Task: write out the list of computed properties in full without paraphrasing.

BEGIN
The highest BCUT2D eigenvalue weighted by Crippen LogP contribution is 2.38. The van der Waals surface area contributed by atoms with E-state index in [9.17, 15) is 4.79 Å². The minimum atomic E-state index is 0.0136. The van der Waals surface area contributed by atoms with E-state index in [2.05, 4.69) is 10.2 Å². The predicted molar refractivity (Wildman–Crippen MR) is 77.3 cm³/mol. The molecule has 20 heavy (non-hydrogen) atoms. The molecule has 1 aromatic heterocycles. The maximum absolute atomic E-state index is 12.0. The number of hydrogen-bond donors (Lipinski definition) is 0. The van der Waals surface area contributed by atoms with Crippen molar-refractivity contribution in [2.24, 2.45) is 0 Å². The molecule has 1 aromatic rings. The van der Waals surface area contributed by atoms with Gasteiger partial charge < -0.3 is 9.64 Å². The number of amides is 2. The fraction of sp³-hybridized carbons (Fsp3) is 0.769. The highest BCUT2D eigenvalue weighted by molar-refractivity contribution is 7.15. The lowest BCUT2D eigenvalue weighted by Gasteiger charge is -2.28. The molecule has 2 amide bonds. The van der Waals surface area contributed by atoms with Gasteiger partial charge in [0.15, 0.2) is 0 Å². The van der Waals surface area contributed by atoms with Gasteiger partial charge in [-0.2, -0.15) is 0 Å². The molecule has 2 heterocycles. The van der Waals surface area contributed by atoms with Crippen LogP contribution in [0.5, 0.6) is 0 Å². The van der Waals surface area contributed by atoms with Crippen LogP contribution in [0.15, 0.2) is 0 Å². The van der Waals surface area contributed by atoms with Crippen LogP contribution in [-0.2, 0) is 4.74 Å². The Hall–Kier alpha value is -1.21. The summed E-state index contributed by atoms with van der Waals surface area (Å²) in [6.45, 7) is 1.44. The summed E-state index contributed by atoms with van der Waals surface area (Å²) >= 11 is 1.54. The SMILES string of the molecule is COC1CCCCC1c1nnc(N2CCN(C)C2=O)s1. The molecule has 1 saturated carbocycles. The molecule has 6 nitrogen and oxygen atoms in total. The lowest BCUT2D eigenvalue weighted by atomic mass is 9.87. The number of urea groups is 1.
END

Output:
The highest BCUT2D eigenvalue weighted by Crippen LogP contribution is 2.38. The van der Waals surface area contributed by atoms with E-state index in [9.17, 15) is 4.79 Å². The minimum atomic E-state index is 0.0136. The van der Waals surface area contributed by atoms with E-state index in [2.05, 4.69) is 10.2 Å². The predicted molar refractivity (Wildman–Crippen MR) is 77.3 cm³/mol. The molecule has 20 heavy (non-hydrogen) atoms. The molecule has 1 aromatic heterocycles. The maximum absolute atomic E-state index is 12.0. The number of hydrogen-bond donors (Lipinski definition) is 0. The van der Waals surface area contributed by atoms with Crippen molar-refractivity contribution in [2.24, 2.45) is 0 Å². The molecule has 1 aromatic rings. The van der Waals surface area contributed by atoms with Gasteiger partial charge < -0.3 is 9.64 Å². The number of amides is 2. The fraction of sp³-hybridized carbons (Fsp3) is 0.769. The highest BCUT2D eigenvalue weighted by molar-refractivity contribution is 7.15. The lowest BCUT2D eigenvalue weighted by Gasteiger charge is -2.28. The molecule has 2 amide bonds. The van der Waals surface area contributed by atoms with Gasteiger partial charge in [0.15, 0.2) is 0 Å². The van der Waals surface area contributed by atoms with Gasteiger partial charge in [-0.2, -0.15) is 0 Å². The molecule has 2 heterocycles. The van der Waals surface area contributed by atoms with Crippen LogP contribution in [0.5, 0.6) is 0 Å². The van der Waals surface area contributed by atoms with Crippen LogP contribution in [0.15, 0.2) is 0 Å². The van der Waals surface area contributed by atoms with Crippen LogP contribution in [-0.2, 0) is 4.74 Å². The Hall–Kier alpha value is -1.21. The summed E-state index contributed by atoms with van der Waals surface area (Å²) in [6.45, 7) is 1.44. The summed E-state index contributed by atoms with van der Waals surface area (Å²) >= 11 is 1.54. The SMILES string of the molecule is COC1CCCCC1c1nnc(N2CCN(C)C2=O)s1. The molecule has 1 saturated carbocycles. The molecule has 6 nitrogen and oxygen atoms in total. The lowest BCUT2D eigenvalue weighted by atomic mass is 9.87. The number of urea groups is 1.